But when my Creator invites me, I brush up and I show up. And everyone else can do whatever their heart tells them to.
How to celebrate Shavuot?
On this occasion we are to bring a gift (freewill offering). You can read about my favourite charity here. I’ve been told that Feed the Hungry.org provides one hundred meals to hungry kids for six bucks only! It’s the best value around. And not only that but 100% of donated funds ends up with the kids because all services such as transport as well as all food and administrative work are donated by volunteers.
To argue that we’re not to bring a freewill offering during this Feast strikes me as a bit, dare I say it? Pharisaical maybe?
The timing of this Feast coincides with the giving of the Law so what better time to commemorate the giving of the Law? A Pact of Love as far as I’m concerned. So here goes once more.
And God spake all these words, saying,
I am the Lord thy God, which have brought thee out of the land of Egypt, out of the house of bondage.
Thou shalt have no other gods before me.
Thou shalt not make unto thee any graven image, or any likeness of any thing that is in heaven above, or that is in the earth beneath, or that is in the water under the earth. Thou shalt not bow down thyself to them, nor serve them: for I the Lord thy God am a jealous God, visiting the iniquity of the fathers upon the children unto the third and fourth generation of them that hate me; And shewing mercy unto thousands of them that love me, and keep my commandments.
Thou shalt not take the name of the Lord thy God in vain; for the Lord will not hold him guiltless that taketh his name in vain.
Remember the sabbath day, to keep it holy.
Six days shalt thou labour, and do all thy work:
But the seventh day is the sabbath of the Lord thy God:
in it thou shalt not do any work, thou, nor thy son, nor thy daughter, thy manservant,
nor thy maidservant, nor thy cattle, nor thy stranger that is within thy gates:
For in six days the Lord made heaven and earth, the sea, and all that in them is,
and rested the seventh day: wherefore the Lord blessed the sabbath day, and hallowed it.
Honour thy father and thy mother:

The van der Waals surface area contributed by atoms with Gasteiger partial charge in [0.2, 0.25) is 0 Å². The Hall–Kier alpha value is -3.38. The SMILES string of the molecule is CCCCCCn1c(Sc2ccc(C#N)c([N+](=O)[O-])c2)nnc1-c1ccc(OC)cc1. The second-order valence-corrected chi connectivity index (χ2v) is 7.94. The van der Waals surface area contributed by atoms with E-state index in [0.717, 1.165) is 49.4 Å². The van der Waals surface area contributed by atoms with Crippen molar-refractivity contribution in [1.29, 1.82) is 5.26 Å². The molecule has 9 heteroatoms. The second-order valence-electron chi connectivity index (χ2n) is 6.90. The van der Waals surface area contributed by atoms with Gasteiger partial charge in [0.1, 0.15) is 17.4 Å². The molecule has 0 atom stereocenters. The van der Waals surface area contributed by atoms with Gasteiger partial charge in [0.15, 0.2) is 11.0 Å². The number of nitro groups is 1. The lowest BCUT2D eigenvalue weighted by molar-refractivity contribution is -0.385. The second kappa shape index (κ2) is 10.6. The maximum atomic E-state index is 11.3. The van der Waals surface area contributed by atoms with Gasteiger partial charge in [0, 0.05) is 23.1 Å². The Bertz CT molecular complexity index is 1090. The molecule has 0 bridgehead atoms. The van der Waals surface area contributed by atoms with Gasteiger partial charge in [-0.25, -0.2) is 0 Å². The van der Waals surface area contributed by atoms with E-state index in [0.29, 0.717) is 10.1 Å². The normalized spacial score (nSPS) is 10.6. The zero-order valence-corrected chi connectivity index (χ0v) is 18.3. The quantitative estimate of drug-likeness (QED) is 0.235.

that thy days may be long upon the land which the Lord thy God giveth thee.
Thou shalt not commit adultery.
Thou shalt not bear false witness against thy neighbour.
Thou shalt not covet thy neighbour’s house, thou shalt not covet thy neighbour’s wife, nor his manservant, nor his maidservant, nor his ox, nor his ass, nor any thing that is thy neighbour’s.
And all the people saw the thunderings, and the lightnings, and the noise of the trumpet, and the mountain smoking: and when the people saw it, they removed, and stood afar off.
And they said unto Moses, Speak thou with us, and we will hear: but let not God speak with us, lest we die.
And Moses said unto the people, Fear not: for God is come to prove you, and that his fear may be before your faces, that ye sin not.
And the people stood afar off, and Moses drew near unto the thick darkness where God was.
And the Lord said unto Moses, Thus thou shalt say unto the children of Israel, Ye have seen that I have talked with you from heaven.
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May 24, 2015 at 11:16 pm
You didn’t mention that the Pentecost event occurred on Shavuot making the celebration of the giving of Torah at Sinai and the giving of the Holy Spirit to the Apostles in Acts 2 the same festival for the believer. While most Christians don’t find it necessary to celebrate any of the moadim (appointed times) commemorated by religious Jews, I believe that in the Messianic Age, we all will be observing them.
Also, just to expand on what you said about “sacrifices,” in Hebrew, the word Christian Bibles usually translate as “sacrifice” is “korban”. Korban gives the sense of “drawing nearer,” so it wasn’t a matter of killing an animal to appease the Almighty so much as an offering in order to draw nearer to God, literally in the days of the Tabernacle and Solomon’s Temple since the Divine Presence dwelt in the Holy of Holies.
Shavuot, along with the other so-called “pilgrim festivals,” was a time of great joy for the Jewish people in the days of Solomon’s and Herod’s temples, and when Jesus returns and completes all the tasks the Messiah is supposed to perform according to prophesy, he will rebuild the temple and those festivals, including Shavuot, will be celebrated again to the glory of God.
May 25, 2015 at 9:46 am
Wow! Thank you James for filling that in. The other thing I didn’t mention is that Jewish people observe Shavuot by reading out the Commandments and the Book of Ruth which is about harvesting. Ruth being the ancestor of King David and Jesus. Jewish people also enjoy all kinds of cheese dishes on Shavuot. Thank you for stopping by and God bless.
May 26, 2015 at 4:58 pm
We serve and love an amazing God who has blessed us with appointed times! He is not limited by these times, but uses them to make clear to us His ways and character and the eternal plan of redemption. Celebrating the feasts (even imperfectly as I am just learning) has definitely drawn me closer to Him! To read His word and know He is the same yesterday, today and forever is of great comfort. We celebrate the fulfilled feasts in remembrance and gratitude for His work completed…we celebrate the Feasts yet to be fulfilled with all hope and anticipation of His continued work and return. I agree…the feasts are for all who love the Lord and want to draw near. They certainly are meaningful and established “holidays” by God and not man. God bless and thanks for posting!
May 26, 2015 at 9:22 pm
Amen Jennifer! Thank you for stopping by and God bless.